Is the inclination towards this stone aesthetic or spiritual? “We all know how spiritually they have been used in healing for millennia,” says Singh. “The clear rock quartz, that helps us attune to our high selves, that aids intuition and focus and that soothes and heals, also in our Hindu culture has been used to make Idols. Our mightiest deities, of which we have many are made in crystal and dotted with gems. Our prayer beads, which we use to do ‘jap,’ or pray and meditate with, are also made in crystal. The immensity of its uses is varied and talismanic. But the joy of seeing them as bijoux is electric. The glamour of it all. The sheer clarity and drama of it all! The major houses in the 20’s onwards were using it as objet d’art and jewels. Cartier really excelled at it. Even until the late 1950’s Belperron was doing her magic with crystal. Fluting, frosting, swirling, stacking…all sorts of shapes and sizes and designs were wrought from this magical quartz.”

19K Rock Crystal Elephant Pendant

19K Rock Crystal Elephant Pendant

Elizabeth Locke
neimanmarcus.com

$4,825.00

Gold Rock Crystal Mother-of-Pearl Petite Locket Necklace

Gold Rock Crystal Mother-of-Pearl Petite Locket Necklace

Monica Rich Kosann
neimanmarcus.com

$2,450.00

Classic Rock Crystal, Diamond & 18K Yellow Gold Teardrop Amulet Earrings

Classic Rock Crystal, Diamond & 18K Yellow Gold Teardrop Amulet Earrings

Temple St. Clair
saksfifthavenue.com

$3,200.00

Rock Crystal Quartz & Diamond Cocktail Ring

Rock Crystal Quartz & Diamond Cocktail Ring

David Webb
therealreal.com

$8,150.00

Singh—whose work makes his quartz obsession clear— is not alone. Monica Rich Kosann also uses the stone frequently and designed an entire cobblestone patterned bracelet around it. The transparency of the material offers a designer infinite possibilities, but Kosann notes “rock crystal also wards off negativity.”

And so, as Gus Portokalos would say: “There you go.”

Stellene Volandes
Editor In Chief
Editor-in-Chief Stellene Volandes is a jewelery expert, and the author of Jeweler: Masters and Mavericks of Modern Design (Rizzoli).

Will Wearing Rock Crystal Jewelry Make You Feel Better?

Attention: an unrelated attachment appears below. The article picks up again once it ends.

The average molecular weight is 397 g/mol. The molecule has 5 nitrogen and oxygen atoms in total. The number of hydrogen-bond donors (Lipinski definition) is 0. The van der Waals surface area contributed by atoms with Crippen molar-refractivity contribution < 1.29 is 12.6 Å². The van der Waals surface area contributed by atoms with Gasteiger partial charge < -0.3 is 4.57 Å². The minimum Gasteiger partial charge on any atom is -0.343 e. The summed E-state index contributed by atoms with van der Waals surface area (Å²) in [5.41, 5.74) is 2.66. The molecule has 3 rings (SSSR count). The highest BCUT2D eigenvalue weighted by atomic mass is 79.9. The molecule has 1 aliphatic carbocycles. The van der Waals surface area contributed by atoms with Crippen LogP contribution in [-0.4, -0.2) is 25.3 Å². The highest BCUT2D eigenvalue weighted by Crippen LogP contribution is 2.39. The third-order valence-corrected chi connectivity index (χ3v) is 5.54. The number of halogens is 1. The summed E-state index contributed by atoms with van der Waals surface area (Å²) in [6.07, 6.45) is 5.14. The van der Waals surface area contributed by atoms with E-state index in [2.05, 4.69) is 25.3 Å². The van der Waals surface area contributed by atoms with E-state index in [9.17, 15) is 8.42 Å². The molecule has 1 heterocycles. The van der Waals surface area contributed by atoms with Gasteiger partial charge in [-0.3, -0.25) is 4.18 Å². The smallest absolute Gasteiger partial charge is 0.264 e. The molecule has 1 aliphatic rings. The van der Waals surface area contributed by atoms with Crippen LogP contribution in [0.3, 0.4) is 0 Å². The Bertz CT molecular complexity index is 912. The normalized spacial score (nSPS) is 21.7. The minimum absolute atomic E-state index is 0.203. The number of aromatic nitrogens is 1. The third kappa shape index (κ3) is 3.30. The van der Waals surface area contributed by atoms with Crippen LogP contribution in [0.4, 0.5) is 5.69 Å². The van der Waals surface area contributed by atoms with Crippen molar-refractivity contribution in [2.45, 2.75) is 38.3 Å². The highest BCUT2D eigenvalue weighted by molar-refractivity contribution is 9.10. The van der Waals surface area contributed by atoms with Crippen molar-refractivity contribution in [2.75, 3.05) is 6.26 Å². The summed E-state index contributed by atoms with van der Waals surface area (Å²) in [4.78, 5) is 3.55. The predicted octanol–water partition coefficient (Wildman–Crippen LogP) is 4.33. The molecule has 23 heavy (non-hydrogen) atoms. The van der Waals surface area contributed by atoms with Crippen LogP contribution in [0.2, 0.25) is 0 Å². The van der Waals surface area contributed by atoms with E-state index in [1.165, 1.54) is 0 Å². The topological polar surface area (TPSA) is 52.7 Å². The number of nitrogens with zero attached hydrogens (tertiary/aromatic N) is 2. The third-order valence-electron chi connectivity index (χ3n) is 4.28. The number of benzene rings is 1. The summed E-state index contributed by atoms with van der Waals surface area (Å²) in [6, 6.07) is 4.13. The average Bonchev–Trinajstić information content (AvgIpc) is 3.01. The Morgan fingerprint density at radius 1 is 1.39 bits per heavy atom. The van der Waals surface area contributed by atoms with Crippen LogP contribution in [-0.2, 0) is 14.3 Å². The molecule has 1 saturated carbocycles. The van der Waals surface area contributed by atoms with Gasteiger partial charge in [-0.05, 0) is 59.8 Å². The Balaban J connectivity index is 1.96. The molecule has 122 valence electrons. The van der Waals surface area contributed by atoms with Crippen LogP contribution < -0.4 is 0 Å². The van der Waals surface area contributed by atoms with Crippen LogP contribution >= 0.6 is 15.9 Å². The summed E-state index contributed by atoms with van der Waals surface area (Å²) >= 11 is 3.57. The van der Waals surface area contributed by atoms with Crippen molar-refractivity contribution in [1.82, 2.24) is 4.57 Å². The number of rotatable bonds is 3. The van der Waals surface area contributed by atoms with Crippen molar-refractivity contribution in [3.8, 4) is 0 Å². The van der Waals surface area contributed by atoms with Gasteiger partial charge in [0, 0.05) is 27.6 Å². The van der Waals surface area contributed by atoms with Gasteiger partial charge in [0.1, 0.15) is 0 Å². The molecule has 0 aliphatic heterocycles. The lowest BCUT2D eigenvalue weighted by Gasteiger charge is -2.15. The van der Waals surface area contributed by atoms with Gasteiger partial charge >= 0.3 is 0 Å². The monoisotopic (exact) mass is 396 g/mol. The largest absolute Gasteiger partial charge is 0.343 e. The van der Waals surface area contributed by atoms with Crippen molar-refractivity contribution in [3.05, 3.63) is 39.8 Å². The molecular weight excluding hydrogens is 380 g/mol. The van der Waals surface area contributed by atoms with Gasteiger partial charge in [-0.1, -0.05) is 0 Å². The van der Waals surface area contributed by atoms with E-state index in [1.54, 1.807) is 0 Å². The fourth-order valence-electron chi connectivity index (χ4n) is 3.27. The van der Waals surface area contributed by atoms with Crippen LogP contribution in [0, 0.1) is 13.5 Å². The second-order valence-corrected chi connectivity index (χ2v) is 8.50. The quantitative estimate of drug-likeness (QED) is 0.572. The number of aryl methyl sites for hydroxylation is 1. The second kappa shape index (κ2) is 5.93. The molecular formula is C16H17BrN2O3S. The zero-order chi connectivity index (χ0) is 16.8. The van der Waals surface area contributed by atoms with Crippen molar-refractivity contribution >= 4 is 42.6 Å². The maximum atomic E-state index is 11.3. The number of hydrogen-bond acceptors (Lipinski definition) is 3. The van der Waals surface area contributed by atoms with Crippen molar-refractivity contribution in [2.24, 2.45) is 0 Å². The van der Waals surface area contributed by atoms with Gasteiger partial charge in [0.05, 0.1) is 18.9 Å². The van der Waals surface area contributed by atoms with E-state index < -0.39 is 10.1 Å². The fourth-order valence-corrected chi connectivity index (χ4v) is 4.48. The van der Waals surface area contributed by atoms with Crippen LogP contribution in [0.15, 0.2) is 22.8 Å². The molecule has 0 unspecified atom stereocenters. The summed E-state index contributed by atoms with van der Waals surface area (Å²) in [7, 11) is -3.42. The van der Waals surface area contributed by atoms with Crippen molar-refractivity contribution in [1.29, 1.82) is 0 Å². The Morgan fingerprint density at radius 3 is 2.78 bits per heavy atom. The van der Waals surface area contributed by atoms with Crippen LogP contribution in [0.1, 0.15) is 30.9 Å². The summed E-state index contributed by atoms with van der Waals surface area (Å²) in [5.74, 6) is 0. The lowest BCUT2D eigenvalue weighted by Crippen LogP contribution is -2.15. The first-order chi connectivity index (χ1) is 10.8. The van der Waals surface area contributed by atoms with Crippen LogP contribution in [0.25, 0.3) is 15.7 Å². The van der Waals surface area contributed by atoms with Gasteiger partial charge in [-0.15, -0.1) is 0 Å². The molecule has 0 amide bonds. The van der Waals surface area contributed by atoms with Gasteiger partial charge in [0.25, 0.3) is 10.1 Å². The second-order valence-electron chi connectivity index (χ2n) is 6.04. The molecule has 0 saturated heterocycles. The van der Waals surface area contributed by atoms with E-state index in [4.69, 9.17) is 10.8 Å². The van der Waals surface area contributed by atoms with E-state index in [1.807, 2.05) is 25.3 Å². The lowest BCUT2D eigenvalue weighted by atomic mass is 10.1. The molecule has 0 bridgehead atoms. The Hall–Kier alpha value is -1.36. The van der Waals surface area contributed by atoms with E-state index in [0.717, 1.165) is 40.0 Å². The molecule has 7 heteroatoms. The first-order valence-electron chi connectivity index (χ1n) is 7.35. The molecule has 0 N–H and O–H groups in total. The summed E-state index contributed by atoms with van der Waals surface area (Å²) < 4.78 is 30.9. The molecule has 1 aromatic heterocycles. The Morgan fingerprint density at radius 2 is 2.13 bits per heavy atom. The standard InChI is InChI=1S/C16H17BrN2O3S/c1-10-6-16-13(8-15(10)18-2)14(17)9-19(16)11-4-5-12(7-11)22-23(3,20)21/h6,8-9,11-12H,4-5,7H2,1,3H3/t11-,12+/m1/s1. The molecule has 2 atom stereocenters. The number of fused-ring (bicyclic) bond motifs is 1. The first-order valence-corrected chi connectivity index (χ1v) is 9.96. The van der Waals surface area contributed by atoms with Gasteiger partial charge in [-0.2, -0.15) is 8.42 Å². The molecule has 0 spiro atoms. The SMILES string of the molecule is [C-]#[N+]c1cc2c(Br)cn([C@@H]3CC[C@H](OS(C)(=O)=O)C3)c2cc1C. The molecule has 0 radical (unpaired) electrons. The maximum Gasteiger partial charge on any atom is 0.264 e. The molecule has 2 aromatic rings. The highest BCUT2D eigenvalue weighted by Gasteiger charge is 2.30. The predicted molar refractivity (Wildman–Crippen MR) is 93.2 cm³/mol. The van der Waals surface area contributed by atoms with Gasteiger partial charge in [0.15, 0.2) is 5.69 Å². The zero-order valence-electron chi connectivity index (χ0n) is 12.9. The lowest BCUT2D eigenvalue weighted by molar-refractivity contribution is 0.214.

I hate to be the Gus Portokalos (yes, the patriarch of My Big Fat Greek Wedding) of the jewelry world, but the word “crystal” does come from the Greek word “crystalos,” meaning ice. And the ancient Greeks believed the stone known as rock crystal, or clear quartz, was water that had been frozen for eternity. There is something comforting about the strength that implies, isn’t there? The Greeks were not the first to use the stone in jewelry—although there is an impressive set of rock crystal and gold bangles on view at the Metropolitan Museum of Art that proves they did use it, and well—and they were also not the only ones to attribute great power and meaning to the materials. “The Greeks believed rock crystal was straight from Mt. Olympus—eternal water.” “The Greeks believed rock crystal was straight from Mt. Olympus—eternal water that had flowed down the mountain. But since ancient times and across ancient civilizations, rock crystal has been held to have protective and healing powers, to enlighten, to balance and to expand one’s energy,” explains Fred Leighton Creative Director Rebecca Selva. “The Egyptians carved rock crystal into beads, rings, and amulets. In Ancient India, rock crystal was used for its healing powers to cleanse, shift, and balance energy.” There are examples of the use of rock crystal in jewelry in archaeological findings as far back as the Sumerian and Mesopotamian civilizations. The allure of clear quartz has held strong throughout the centuries (see Victorian intaglios in particular) but the use of it in the Art Deco period (a creative flourishing of bold, streamlined design free of flourishes between the wars) is probably the most known and celebrated. Jewelers like Cartier and Van Cleef and Boivin and Belperron made rock crystal part of Art Deco’s signature palette, alongside black onyx and platinum and diamonds. Gloria Swanson’s famous Cartier Deco cuffs are a strong example, as is that Belperron for Boivin rock crystal and hematite bracelet that was sold a few months ago at Christies. (If you follow me on Instagram you know the one. It was the object of my obsession for months including another Cartier rock crystal cuff that sold in the same sale). The material’s grip on jewelers’ imaginations remains strong. “I am obsessed with rock quartz,” says Hanut Singh. “My home is dotted with them, as totems, as objets and it is such joy to use them in my jewelry designs as well. I feel truly elated working with them.” Is the inclination towards this stone aesthetic or spiritual? “We all know how spiritually they have been used in healing for millennia,” says Singh. “The clear rock quartz, that helps us attune to our high selves, that aids intuition and focus and that soothes and heals, also in our Hindu culture has been used to make Idols. Our mightiest deities, of which we have many are made in crystal and dotted with gems. Our prayer beads, which we use to do ‘jap,’ or pray and meditate with, are also made in crystal. The immensity of its uses is varied and talismanic. But the joy of seeing them as bijoux is electric. The glamour of it all. The sheer clarity and drama of it all! The major houses in the 20’s onwards were using it as objet d’art and jewels. Cartier really excelled at it. Even until the late 1950’s Belperron was doing her magic with crystal. Fluting, frosting, swirling, stacking…all sorts of shapes and sizes and designs were wrought from this magical quartz.” 19K Rock Crystal Elephant Pendant Elizabeth Locke neimanmarcus.com $4,825.00 Gold Rock Crystal Mother-of-Pearl Petite Locket Necklace Monica Rich Kosann neimanmarcus.com $2,450.00 Classic Rock Crystal, Diamond & 18K Yellow Gold Teardrop Amulet Earrings Temple St. Clair saksfifthavenue.com $3,200.00 Rock Crystal Quartz & Diamond Cocktail Ring David Webb therealreal.com $8,150.00 Singh—whose work makes his quartz obsession clear— is not alone. Monica Rich Kosann also uses the stone frequently and designed an entire cobblestone patterned bracelet around it. The transparency of the material offers a designer infinite possibilities, but Kosann notes “rock crystal also wards off negativity.” And so, as Gus Portokalos would say: “There you go.” Stellene Volandes Editor In Chief Editor-in-Chief Stellene Volandes is a jewelery expert, and the author of Jeweler: Masters and Mavericks of Modern Design (Rizzoli).